Vazquez and catcher Jarrod Saltalamacchia each homered twice, drove in seven runs and accumulated 10 total bases. Marlon Byrd also hit a grand slam. Starter Kason Gabbard went the first six innings, allowing three runs on seven hits, picking up the win when the offense erased a 3-0 Orioles lead. Wes Littleton picked up a save in the lopsided affair by working the final three innings.
"That was some kind of night. ... I'd like to go put 30 up today," Washington said.
Closer Neftali Feliz, at 22 years and 109 days, became the youngest player in Major League history to record 30 saves in a season when he picked up his 30th on Friday night. He surpassed the previous record of Oakland's Huston Street, who was 23 years and 36 days when he got his 30th save on Sept. 8, 2006. ... Fewer than 50 reserved seats remain for Saturday's A's-Rangers game at Rangers Ballpark. Standing room tickets will be put on sale when all reserved seats are sold. ... The Rangers entered Sunday's game with a 3-6 record against Baltimore, guaranteeing Texas its first losing season series to the Orioles since 2004. ... Right-hander Dustin Nippert, on the 15-day disabled list since July 20 with a head contusion, threw two innings of batting practice Sunday at the Rangers' Minor League complex in Surprise, Ariz., as he continues to work toward a rehabilitation assignment.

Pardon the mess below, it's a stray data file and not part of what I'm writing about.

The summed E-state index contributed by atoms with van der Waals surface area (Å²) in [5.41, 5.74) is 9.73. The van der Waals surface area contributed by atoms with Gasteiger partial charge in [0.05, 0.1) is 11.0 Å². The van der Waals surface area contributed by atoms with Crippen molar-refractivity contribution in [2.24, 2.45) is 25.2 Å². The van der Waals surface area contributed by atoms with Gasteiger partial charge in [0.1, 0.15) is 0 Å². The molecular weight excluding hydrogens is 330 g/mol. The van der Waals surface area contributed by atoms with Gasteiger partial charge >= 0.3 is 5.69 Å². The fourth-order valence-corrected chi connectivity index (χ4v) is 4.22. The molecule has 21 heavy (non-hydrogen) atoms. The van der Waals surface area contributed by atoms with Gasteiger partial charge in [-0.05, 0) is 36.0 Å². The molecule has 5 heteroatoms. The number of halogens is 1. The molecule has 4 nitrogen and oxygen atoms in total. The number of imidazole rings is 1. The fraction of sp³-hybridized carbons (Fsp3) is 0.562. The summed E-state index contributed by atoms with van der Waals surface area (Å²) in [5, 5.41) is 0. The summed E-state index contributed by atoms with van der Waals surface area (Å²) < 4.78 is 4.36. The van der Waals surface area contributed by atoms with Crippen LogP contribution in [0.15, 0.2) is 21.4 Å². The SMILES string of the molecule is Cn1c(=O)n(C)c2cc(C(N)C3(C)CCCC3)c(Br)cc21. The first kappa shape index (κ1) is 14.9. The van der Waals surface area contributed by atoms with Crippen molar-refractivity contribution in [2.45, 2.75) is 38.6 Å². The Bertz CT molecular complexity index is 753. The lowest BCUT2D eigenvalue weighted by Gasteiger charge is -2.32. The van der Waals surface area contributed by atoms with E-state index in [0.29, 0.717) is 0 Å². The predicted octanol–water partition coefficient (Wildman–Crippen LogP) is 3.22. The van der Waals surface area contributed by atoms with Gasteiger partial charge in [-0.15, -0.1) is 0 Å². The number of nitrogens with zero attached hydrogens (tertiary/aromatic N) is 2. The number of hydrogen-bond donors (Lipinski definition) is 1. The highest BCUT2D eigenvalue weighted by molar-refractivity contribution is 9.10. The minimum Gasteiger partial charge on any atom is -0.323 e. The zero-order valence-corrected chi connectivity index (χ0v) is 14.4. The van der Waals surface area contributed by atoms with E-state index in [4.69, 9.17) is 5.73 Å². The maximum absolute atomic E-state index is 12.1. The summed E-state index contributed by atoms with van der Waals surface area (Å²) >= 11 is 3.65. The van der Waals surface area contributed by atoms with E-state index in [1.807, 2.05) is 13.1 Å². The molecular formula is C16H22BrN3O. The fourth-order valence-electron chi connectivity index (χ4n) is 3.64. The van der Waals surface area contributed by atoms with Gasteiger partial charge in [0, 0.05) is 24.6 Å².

Pete Kerzel is a contributor to MLB.com. This story was not subject to the approval of Major League Baseball or its clubs.